…On September 16, 1895, the last soldiers formally transferred Fort Mackinac and the Mackinac National Park to the state. Although the national park ceased to exist with this transfer, the state immediately created the Mackinac Island State Park, which continues to welcome thousands of Mackinac Island visitors every year.

You can view the photo taken somewhere between between 1880 and 1899 bigger and see more great old Mackinac Island photos in this Mackinac Island slideshow from the Library of Congress.

Lots more from Mackinac on Michigan in Pictures!

Don’t Skip the Fresh Coast Film Festival!

skipping-stones-lake-superior-presque-isle-park

Skipping Stones, Lake Superior Presque Isle Park, photo by John McCormick

As I shared a couple of weeks ago, the first-ever Fresh Coast Film Festival takes place next week (October 13-16) in Marquette. It’s a documentary film festival celebrating the outdoor lifestyle, water-rich environment and resilient spirit of the Great Lakes and Upper Midwest. In my article about the festival on Absolute Michigan I made a list of some of the films that were most exciting to me, including the one in the trailer below, Skips Stones for Fudge. It’s the story of competitive stone skippers Russ “Rock Bottom” Byars and Kurt “Mountain Man” Steiner that features the championships at Mackinac Island.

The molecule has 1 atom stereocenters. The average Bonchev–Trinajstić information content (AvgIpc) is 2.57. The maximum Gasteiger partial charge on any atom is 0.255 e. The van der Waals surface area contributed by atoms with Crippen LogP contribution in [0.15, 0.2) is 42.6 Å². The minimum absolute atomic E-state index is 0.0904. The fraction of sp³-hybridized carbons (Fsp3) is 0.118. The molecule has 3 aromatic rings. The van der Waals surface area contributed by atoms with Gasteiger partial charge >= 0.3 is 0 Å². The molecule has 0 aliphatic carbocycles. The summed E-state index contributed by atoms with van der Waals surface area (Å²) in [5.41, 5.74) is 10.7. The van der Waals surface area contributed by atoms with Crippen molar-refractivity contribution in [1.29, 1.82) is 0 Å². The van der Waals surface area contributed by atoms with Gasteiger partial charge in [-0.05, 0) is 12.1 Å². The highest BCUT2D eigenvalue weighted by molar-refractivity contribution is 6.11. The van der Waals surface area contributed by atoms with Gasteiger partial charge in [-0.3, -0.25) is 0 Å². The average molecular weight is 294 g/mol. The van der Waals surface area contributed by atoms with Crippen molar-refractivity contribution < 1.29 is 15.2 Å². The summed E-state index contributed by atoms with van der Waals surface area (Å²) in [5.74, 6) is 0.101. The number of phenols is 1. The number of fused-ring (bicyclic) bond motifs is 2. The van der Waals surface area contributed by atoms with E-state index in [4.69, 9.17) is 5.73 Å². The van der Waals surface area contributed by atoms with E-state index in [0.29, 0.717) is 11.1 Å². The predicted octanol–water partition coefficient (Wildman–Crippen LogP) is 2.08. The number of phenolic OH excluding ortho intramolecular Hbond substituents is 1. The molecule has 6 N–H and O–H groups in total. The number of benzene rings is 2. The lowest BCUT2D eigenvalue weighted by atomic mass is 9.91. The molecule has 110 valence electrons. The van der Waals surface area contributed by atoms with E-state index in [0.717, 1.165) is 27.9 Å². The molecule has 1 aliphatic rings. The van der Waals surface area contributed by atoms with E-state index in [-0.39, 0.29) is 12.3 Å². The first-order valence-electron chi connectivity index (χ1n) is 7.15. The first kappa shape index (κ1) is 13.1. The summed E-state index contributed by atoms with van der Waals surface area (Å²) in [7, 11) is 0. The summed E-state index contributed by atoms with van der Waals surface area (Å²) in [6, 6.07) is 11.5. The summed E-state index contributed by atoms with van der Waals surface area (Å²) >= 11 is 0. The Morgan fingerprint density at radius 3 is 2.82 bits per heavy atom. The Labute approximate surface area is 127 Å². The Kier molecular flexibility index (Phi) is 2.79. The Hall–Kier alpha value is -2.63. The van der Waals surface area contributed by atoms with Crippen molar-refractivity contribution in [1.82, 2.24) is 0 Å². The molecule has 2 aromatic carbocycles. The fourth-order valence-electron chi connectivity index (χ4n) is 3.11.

The film is just one of a diverse offering, and the festival will also make the outdoors a part the fun with guided outdoor activities to introduce visitors to the outdoor playground of the Marquette area. Rock climbing, fly fishing, sea kayaking, waterfall hikes and mountain bike rides will be offered as well!

View John’s photo from Presque Isle park in Marquette bigger, see more in his My Favorites slideshow, and definitely follow Michigan Nut Photography on Facebook!

Round Island Run

Ferry & lighthouse

Round Island, MI, photo by Bill Johnson

Bill took this photo 21 years ago on September 21, 1995! It shows the Star Line Ferry’s Nicolet speeding past the Round Island Lighthouse. Star Line explains:

Star Line Ferry was started by Tom Pfeiffelmann, Sam McIntire, and others in the late 1970s. They purchased Argosy Boat Line. The company was then renamed Star Line after the 5 original stockholders making up a 5 pointed star. At that time they operated slower ferries including the Nicolet, Treasure Islander and Flamingo.

In 1979 Star Line bought their first fast ferry, Marquette. Over the next few years the old LaSalle and Nicolet were replaced with sisters to the Marquette. In 1987 Star Line decided to take it up a notch with Radisson, an 85-foot fast ferry which was modeled after a luxury yacht.

View Bob’s photo background big and see more in his Lighthouses slideshow.